And what about the booing from some audience members when he entered the Richard Rodgers Theatre? “That’s what freedom sounds like,” Pence said.

“I just want to reassure anyone — anyone including the actor who spoke that night — that President-elect Donald Trump is going to be president of all the people,” Pence said.

Trumps to live apart

Trump said Sunday that he will move to the White House immediately when he takes office but wife Melania and their 10-year-old son Barron will reside at Manhattan’s Trump Tower until his school year is over.

Barron is a fourth-grader at a Manhattan prep school. Trump spoke only briefly to reporters gathered at his Bedminster, New Jersey golf club, and it was unclear whether the next first lady will make quick trips for ceremonial functions.

advertisement | advertise on newsday

Casting call continues

Trump said he had not made a decision yet on secretary of state. Pence said Mitt Romney remained “under active consideration.” So is Rudy Giuliani — for that and “other things,” Trump said. See Emily Ngo’s story for Newsday.

Trump tweeted that retired Marine Corps General James “Mad Dog” Mattis, “who is being considered for Secretary of Defense, was very impressive yesterday.” Mattis is popular with both Republicans and Democrats and some fans tried to draft him to run for president earlier this year.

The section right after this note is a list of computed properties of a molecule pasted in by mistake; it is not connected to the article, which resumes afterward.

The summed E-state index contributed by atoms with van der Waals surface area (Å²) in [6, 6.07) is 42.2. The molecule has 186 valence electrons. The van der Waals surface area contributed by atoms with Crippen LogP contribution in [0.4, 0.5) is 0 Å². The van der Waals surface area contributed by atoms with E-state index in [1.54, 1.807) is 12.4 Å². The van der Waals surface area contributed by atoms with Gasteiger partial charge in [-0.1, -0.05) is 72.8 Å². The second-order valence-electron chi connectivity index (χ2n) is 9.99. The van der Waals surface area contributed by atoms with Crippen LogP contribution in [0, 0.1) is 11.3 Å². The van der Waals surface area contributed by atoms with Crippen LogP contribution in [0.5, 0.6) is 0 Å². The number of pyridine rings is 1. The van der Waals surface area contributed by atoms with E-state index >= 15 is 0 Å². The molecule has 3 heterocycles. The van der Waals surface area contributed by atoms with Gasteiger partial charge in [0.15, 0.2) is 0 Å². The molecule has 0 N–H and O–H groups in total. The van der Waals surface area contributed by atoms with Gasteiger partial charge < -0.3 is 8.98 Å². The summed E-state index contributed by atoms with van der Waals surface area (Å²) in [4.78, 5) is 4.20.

Retired four-star Army Gen. Jack Keane told NPR he was offered the Defense job but declined.

Other names in play Sunday for Trump’s Cabinet slots: billionaire New York investor Wilbur Ross as commerce secretary and Jonathan Gray, a Democrat in charge of global real estate at Blackstone Group, for Treasury.

Schumer’s plans for Trump

Sen. Chuck Schumer (D-N.Y.), the next Senate minority leader, said he may be able to make common cause with Trump on policies such as revising trade laws, investing in infrastructure and eliminating the “carried-interest loophole” that gives windfall tax breaks to hedge-fund moguls.

But “When he’s opposed to our values, we’re going to go after him tooth and nail,” Schumer said on NBC’s “Meet the Press.” Democrats will also resist rolling back Obamacare and financial regulation, he said.

Trump tweeted Sunday: “I have always had a good relationship with Chuck Schumer. He is far smarter than Harry R [outgoing Senate Democratic leader Harry Reid] and has the ability to get things done.” Trump deleted a previous tweet that called Schumer “cunning.”